Because I said so: the persistence of mainstream policy advice (Nathaniel CLINE, Kirsten FORD, Matías VERNENGO)
Abstract: The current global crisis has shown the limitations of the mainstream approach. We trace the origins of the limitations of the dominant neoclassical views to the capital debates and to the rise to dominance of intertemporal general equilibrium. The limited use of the Arrow­Debreu model, which became dominant after the capital debates, in terms of policymaking, is central to understand the persistence of policy guided by the aggregative model. We use the International Monetary Fund (IMF) as a case study of this perplexing continuity of policy advice. Given our survey, we conclude that even though the economy is in the midst of the worst capitalist crisis since the Great Depression, a significant paradigmatic shift in economics is extraordinarily unlikely. Read the article ...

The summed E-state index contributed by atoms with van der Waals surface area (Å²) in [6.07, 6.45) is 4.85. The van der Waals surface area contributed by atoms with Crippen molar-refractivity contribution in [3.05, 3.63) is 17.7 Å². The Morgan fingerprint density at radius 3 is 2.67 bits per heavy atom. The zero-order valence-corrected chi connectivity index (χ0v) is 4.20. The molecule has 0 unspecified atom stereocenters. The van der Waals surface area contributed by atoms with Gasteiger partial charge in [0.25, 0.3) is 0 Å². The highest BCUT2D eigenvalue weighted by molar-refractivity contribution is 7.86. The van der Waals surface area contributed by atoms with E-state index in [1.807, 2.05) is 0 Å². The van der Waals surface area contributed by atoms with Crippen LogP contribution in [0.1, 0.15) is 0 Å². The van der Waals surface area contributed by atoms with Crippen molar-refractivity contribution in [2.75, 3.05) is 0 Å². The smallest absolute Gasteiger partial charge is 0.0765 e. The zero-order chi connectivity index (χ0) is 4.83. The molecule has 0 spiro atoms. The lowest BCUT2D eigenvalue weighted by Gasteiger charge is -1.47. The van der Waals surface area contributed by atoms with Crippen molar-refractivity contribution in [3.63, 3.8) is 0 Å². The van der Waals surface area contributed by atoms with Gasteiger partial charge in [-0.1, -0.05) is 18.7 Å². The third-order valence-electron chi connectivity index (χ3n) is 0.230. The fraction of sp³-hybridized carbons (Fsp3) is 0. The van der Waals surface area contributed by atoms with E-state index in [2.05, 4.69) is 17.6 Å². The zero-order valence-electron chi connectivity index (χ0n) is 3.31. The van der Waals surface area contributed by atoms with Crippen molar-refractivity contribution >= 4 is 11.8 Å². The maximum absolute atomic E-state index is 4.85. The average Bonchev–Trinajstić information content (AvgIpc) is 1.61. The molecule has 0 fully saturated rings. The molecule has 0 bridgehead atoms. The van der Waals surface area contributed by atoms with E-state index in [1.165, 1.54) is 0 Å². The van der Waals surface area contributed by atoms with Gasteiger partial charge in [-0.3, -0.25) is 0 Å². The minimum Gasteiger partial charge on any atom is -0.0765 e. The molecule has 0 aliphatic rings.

Schumpeter’s theory of leadership: a brief sketch (Panayotis MICHAELIDES, Ourania KARDASI)
Abstract: So far, it has hardly been recognized that the great Austrian thinker Joseph Alois Schumpeter had developed a general theory of leadership. In this paper, we analyze how leaders promote change by building on Schumpeter’s understanding of entrepreneurial leadership which fuses the concepts of entrepreneurship and leadership. Also, we analyze Schumpeter’s shift in emphasis regarding his leadership theory. Specifically, Schumpeter in his early works defined entrepreneurs as individuals whose acts have significant effects on firms. However, in his late works he seems to have realized the need to extend further the boundaries of his early approach, to account for social forces. Read the article ...
The internal consistency of perfect competition (Jakob KAPELLER, Stephan PÜHRINGER)